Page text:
Nice, July 11: Geraint Thomas showed the tenacity that could bring him a second Tour de France title when he produced a gritty climb at the end of a gruelling sixth stage.
The Welshman finished the day in fourth place to sit fifth in the general classification, but the manner of his determined dart up a demanding climb sent a message to all the pretenders to his crown.
A dramatic 160.5-kilometre stage from Mulhouse to the ski station finish at La Planche des Belles Filles was won by Belgian Dylan Teuns (Bahrain-Merida), who pulled ahead of Italian Giulio Ciccone (Trek-Segafredo) as the finish line beckoned.
Ciccone took over the yellow jersey from Julian Alaphilippe, moving six seconds in front of the Frenchman overall, with Teuns now sitting third and New Zealand's George Bennett in fourth.
Thomas sits 49 seconds behind Ciccone in the GC standings, with Team INEOS team-mate Egan Bernal four seconds further back in sixth.
After the final haul up a 24 per cent climb, Thomas, last year's champion, said: "It was a decent day in the end. It's one of those climbs where you have to be patient. I had to drive it all the way to the line from 350 (metres). I was starting to blow though."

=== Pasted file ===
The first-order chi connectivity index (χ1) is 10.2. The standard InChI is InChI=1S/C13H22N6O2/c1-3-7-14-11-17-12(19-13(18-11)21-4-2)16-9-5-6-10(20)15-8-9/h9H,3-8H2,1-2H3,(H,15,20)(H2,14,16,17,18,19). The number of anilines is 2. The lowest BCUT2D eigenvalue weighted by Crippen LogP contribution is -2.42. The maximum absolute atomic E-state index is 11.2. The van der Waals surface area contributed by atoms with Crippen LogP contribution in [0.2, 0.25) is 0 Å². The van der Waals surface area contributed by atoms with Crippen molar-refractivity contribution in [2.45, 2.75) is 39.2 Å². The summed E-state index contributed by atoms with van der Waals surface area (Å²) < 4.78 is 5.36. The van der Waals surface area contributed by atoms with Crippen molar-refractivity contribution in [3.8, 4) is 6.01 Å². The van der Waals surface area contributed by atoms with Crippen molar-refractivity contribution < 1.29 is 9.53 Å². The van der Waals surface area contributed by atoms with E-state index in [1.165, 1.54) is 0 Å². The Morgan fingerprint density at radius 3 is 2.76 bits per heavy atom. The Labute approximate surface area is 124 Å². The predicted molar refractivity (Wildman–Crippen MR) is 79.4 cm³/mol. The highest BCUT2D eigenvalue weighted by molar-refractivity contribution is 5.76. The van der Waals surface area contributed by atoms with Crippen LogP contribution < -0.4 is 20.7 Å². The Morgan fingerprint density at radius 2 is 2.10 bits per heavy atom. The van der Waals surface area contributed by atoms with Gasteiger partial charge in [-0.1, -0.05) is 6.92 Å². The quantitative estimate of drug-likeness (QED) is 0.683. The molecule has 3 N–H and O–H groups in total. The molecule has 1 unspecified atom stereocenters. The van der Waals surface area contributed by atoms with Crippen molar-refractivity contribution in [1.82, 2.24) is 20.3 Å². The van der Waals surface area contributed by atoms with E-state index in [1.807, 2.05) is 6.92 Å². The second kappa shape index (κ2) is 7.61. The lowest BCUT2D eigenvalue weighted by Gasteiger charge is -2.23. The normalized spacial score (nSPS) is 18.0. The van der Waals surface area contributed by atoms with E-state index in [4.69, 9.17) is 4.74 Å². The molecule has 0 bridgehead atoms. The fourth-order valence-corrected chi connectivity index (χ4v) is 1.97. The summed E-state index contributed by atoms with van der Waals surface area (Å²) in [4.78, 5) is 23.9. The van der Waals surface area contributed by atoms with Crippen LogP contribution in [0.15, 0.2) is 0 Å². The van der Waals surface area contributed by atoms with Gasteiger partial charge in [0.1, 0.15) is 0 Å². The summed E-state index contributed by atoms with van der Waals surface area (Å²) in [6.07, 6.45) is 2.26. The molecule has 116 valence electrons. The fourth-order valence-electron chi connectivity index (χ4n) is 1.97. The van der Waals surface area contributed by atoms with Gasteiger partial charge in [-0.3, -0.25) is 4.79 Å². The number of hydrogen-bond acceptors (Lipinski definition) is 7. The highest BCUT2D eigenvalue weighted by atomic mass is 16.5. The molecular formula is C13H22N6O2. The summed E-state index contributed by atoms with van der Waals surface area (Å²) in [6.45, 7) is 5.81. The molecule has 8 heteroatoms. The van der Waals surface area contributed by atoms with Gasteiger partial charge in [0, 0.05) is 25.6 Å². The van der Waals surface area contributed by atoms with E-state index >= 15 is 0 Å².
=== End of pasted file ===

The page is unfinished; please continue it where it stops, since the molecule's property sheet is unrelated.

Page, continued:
He said he had felt "pretty good" throughout and had put in "steady" early climbs, explaining: "I was just unsure... with the steep climbs not really my cup of tea."
Belgium's Tim Wellens (Lotto Soudal) retained the King of the Mountains polka dot jersey, while Teuns could celebrate a first Tour stage win.
He had been part of a 14-rider breakaway group who held a seven-minute lead after 30 kilometres.
Gradually the group began to fracture, and with 10km remaining the gap to the peloton was down to four minutes, and down it kept coming.
Ciccone had victory in his sights but 27-year-old Teuns left him standing with a powerful surge to the line.
This was the fourth time a Tour stage has finished at La Planche des Belles Filles, and on the three previous occasions the rider in yellow at its conclusion has gone on to win the Tour - Bradley Wiggins in 2012, Vincenzo Nibali in 2014 and Chris Froome in 2017.
Ciccone has plenty to live up to in that respect.
Teuns, speaking on ITV4, said of his first place: "It's unbelievable. To win already this week is incredible.
"At the final I gave everything. I knew Ciccone was the main guy in the final [sprint] and I'm so happy I finished it off.
"When I saw my mum, my dad and my girlfriend at the end when I came down, it was pretty emotional."